By Letter to the Editor on January 17, 2020.
I had several international visiting professors at university. Some of them were world-renowned scholars. A few were brave enough to teach in Japanese. Because I was young and stupid, I thought them less than what they were worth because of their newly acquired language, ignoring my French, which was like a three-year-old child. You are condemned to lose so much when blinded by prejudice.
We have many irrational reasons to judge people out of prejudice. Language is one; colour of skin is another. Visible sign of disability also distorts reality. I once saw a celebrity academic in a Swiss hospital. She had a stroke that affected her speech. She was treated like a intellectually disabled person by hospital staff because of her gibberish speech. She must have felt insulted. She looked frustrated, and her voice became high-pitched. Then attitudes toward her got worse. She was treated like an insane person.
I went to a conference in Spain with a person in a wheelchair as Canadian delegates. It was an eye-opener to see her treated like a mentally disabled person outside of the conference venue where she was merely another tourist with a disability. At a restaurant, a server looked at her, then me, and asked me, “What does she want?” I didn’t know Spanish. So, my companion in the wheelchair ordered dinner in her perfect Spanish. She asked me, “What do you want?”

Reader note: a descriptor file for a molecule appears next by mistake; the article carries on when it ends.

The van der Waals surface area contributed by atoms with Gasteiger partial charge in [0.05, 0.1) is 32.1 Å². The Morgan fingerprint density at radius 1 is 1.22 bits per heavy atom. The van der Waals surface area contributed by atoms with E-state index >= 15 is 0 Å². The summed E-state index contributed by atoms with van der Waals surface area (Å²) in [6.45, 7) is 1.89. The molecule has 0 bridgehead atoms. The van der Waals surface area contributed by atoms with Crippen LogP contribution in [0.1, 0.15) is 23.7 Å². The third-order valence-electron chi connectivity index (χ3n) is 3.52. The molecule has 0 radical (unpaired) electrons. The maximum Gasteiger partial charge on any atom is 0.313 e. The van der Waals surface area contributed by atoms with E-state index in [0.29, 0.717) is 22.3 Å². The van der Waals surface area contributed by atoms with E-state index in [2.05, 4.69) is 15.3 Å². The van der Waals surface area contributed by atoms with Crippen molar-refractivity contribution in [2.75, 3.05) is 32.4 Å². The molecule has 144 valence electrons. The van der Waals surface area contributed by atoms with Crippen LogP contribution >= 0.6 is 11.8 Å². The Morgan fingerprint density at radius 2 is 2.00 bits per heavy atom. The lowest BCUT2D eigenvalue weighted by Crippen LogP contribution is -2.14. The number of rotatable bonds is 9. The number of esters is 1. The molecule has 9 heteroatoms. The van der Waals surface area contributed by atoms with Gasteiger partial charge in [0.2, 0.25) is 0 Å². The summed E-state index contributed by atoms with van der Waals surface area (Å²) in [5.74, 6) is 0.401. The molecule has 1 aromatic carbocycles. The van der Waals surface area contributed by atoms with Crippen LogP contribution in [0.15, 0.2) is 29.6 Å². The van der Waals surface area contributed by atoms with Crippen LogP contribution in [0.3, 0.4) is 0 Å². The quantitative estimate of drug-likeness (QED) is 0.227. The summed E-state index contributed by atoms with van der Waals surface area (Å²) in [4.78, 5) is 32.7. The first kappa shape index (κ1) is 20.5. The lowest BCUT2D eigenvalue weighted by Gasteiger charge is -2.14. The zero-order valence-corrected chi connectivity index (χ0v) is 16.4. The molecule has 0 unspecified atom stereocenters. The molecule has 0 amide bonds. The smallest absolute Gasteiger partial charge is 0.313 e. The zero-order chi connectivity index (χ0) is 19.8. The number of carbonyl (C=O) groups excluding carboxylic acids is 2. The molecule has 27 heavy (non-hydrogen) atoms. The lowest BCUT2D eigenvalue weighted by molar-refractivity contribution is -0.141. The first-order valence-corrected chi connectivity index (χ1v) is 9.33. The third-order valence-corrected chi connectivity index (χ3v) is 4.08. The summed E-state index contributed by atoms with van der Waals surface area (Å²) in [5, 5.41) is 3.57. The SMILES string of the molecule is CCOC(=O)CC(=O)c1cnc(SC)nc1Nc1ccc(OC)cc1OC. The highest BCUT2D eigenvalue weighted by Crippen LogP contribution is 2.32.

Clothes count, too. Once I took part in a project to see the real life of downtown Toronto. I dressed like a homeless person for 48 hours, loitering streets, eating at soup kitchens, and sleeping at the shelter for the homeless. Everybody avoided meeting my eyes on the streets, no one spoke to me and kept a distance from me in a pew at a church service. I went there because I could sit in a warm place.
I was detained for three days in solitary at Johannesburg Airport, before I was deported in 1971. Afterwards I asked the Canadian Embassy in Cape Town to find out what the problem was. Without investigating, the First Secretary of the Embassy wrote, “As a Canadian of non-European origin (those were his exact words) you should have respected the laws of the country where you were a guest.” I received an apology from then Minister of External Affairs, Mitchell Sharp, 10 years later. Prejudice is folly.
Tadashi (Tad) Mitsui